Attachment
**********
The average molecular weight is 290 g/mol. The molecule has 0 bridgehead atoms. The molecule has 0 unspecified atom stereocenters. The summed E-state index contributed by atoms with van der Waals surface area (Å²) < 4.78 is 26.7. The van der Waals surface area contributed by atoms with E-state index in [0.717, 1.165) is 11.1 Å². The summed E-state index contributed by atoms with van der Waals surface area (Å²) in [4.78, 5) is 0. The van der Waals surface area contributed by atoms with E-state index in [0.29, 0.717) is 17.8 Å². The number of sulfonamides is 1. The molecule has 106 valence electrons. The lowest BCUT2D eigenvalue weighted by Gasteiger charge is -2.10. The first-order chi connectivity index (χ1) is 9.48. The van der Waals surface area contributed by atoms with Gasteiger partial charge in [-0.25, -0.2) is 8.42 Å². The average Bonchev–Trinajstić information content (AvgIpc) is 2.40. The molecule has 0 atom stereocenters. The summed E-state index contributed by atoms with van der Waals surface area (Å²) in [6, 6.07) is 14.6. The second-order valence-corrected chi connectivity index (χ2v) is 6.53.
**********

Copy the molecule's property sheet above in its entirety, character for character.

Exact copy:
The average molecular weight is 290 g/mol. The molecule has 0 bridgehead atoms. The molecule has 0 unspecified atom stereocenters. The summed E-state index contributed by atoms with van der Waals surface area (Å²) < 4.78 is 26.7. The van der Waals surface area contributed by atoms with E-state index in [0.717, 1.165) is 11.1 Å². The summed E-state index contributed by atoms with van der Waals surface area (Å²) in [4.78, 5) is 0. The van der Waals surface area contributed by atoms with E-state index in [0.29, 0.717) is 17.8 Å². The number of sulfonamides is 1. The molecule has 106 valence electrons. The lowest BCUT2D eigenvalue weighted by Gasteiger charge is -2.10. The first-order chi connectivity index (χ1) is 9.48. The van der Waals surface area contributed by atoms with Gasteiger partial charge in [-0.25, -0.2) is 8.42 Å². The average Bonchev–Trinajstić information content (AvgIpc) is 2.40. The molecule has 0 atom stereocenters. The summed E-state index contributed by atoms with van der Waals surface area (Å²) in [6, 6.07) is 14.6. The second-order valence-corrected chi connectivity index (χ2v) is 6.53.